Donn's Articles » Derby winners to stud

Derby winners to stud

Horse wins Derby, horse retires to stud.  It is a commercially successful formula that has become so engrained into our psyche that, on the odd occasion on which a haphazard Epsom hero bucks the trend and stays in training as a four-year-old, it is a cause for inviting all your friends around and killing the fatted calf.

Of the last 20 Derby winners, Workforce is just the fifth to go back to the stable yard instead of the breeding shed as a four-year-old.  For three of the four who preceded him, Operation Continue to Race was a failure.

High-Rise didn’t win in four runs as a four-year-old and won just a listed race in Dubai in three runs at five.  North Light got beaten in the Brigadier Gerard Stakes on his only run as an older horse, while Sir Percy was beaten in all three of the races that he contested the year after he won the Derby.  Only High Chaparral, winner of the Irish Champion Stakes and a second Breeders’ Cup Turf as a four-year-old, enhanced his reputation as an older horse.

The commercial argument is easily made.  Regardless of whether or not you think that the Epsom Derby’s light burns just a little less brilliantly than it did 20 years ago – and long gone are the days when the Derby winner was the automatic object of a significant bid from Japan – it is still one of the most famous horse races in the world, one of the most prestigious.

It is still perceived by many Federico Tesio disciples as the quintessential test of all attributes that a thoroughbred racehorse should possess: pace, stamina, class, conformation, temperament.  To win a Derby is to elevate yourself above your peers – there can only be one Derby winner every year – and to automatically attract the attention of the top breeders and the best broodmares in Europe.

That attention span can be short, however.  Interest can be fleeting.  While the successful breeding of thoroughbred racehorses is reliant on a solid foundation of science and experience, it is also, like most other walks of contemporary life, governed by the whimsical flows of fashion and perception.  It is understandable that, all other things being equal, last year’s Derby winner is not as attractive a proposition for commercial breeders as this year’s Derby winner.  To quote John Warren from last Wednesday’s Racing Post: “You have to leave people remembering what the horse was capable of.”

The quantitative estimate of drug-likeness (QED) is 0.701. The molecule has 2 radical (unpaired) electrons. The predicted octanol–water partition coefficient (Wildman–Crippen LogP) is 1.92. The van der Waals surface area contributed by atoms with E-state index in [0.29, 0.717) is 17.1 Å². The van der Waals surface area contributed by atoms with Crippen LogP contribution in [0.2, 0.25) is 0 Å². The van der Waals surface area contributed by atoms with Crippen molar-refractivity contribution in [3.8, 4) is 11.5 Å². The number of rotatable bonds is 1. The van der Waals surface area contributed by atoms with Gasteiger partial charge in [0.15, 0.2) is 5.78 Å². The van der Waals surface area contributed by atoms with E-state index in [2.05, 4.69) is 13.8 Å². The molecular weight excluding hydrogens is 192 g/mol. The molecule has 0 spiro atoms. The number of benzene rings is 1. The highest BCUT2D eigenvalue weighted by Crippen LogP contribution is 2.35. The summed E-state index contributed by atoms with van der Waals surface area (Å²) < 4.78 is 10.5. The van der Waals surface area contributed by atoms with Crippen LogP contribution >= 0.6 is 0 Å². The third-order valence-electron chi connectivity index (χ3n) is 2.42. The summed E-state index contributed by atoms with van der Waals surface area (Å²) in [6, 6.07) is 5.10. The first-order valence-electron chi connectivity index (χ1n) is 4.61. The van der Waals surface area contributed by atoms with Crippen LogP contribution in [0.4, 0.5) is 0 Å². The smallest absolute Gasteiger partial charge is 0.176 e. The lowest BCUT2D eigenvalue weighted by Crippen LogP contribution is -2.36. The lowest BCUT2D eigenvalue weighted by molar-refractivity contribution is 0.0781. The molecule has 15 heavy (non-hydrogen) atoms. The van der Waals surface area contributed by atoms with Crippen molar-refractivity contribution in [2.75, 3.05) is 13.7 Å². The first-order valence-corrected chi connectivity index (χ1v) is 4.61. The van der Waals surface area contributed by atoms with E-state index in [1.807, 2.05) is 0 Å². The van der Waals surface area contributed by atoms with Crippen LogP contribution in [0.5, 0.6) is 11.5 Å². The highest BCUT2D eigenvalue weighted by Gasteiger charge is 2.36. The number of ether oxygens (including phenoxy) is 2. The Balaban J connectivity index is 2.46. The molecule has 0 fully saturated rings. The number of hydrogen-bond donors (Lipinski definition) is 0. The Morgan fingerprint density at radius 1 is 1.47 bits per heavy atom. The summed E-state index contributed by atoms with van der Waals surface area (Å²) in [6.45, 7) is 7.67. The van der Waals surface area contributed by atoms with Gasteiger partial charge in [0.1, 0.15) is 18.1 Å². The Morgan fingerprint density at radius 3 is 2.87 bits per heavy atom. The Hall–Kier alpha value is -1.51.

Sir Percy’s initial fee as a stallion was £8,000.  It is impossible to know for certain, but that would surely have been significantly higher if he had been retired at the end of his three-year-old season or, better still, after he had left Epsom’s winner’s enclosure. North Light and High-Rise likewise.

The potential downside to a Derby winner’s reputation if he races on at four is significant.  As well as that, there is the opportunity cost of racing, the cost of not going to stud.

For example, Sea The Stars’s fee was set at €85,000.  He was set to cover 130 mares in his first season.  That is a revenue of over €11 million in his first season at stud, as long as everything goes to plan.  Okay, so Sea The Stars is an exceptional stallion prospect, bit in his glittering racing career, during which he won eight of his nine races, including the Guineas, the Derby, the Eclipse, the Juddmonte International, the Irish Champion Stakes and the Prix de l’Arc de Triomphe, he amassed a total of just under £4.5 million.  You don’t need a degree in economics to figure that one out.

It has long been said that one of the major advantages that National Hunt racing enjoys over Flat racing is the fact that the National Hunt stars, with no residual value for breeding, return to the racecourse season after season.  If the same was true of Flat racing, this year’s King George could feature Workforce, So You Think, Sea The Stars, Dylan Thomas, New Approach, Rail Link, Harbinger, Teofilo and Zarkava.

So a line-up like that may be fanciful in the extreme, but it was still disappointing that, after Sea The Stars won the Arc, the plea from racing fans was that he would go to the Breeders’ Cup.  The possibility of the horse of a generation staying in training as a four-year-old could not even be countenanced as a realistic possibility.

Perceptions can only be altered over the passage of time, but measures could still be implemented to try to improve this situation from a racing perspective.  For example, the abolishment of the three-year-old weight allowance in all-aged Group 1 races would be a start.  Three-year-olds usually get 12lb from their elders in the King George, they get 8lb from their elders in the Sussex Stakes and in the Juddmonte International and in the Arc.

Such a move could result in fewer three-year-olds contesting these races – and God knows the King George for one can’t afford to be discouraging the Classic generation – but it would mean that all horses would be competing in them on a level playing field. It should follow that only an exceptional three-year-old would win a King George or an Arc.

It may take a little while, but perceptions would surely shift.  A Derby winner who could beat his elders off level weights would be a hugely exciting stallion.

Such a move, which would obviously require international collaboration, should have the flipside effect of making it easier for the older horses when they would take on the three-year-olds in Group 1 races, therefore making it more attractive for their owners to keep them in training as older horses.  Maybe that King George line up wouldn’t be so fanciful after all.

© The Racing Post, 31st May 2011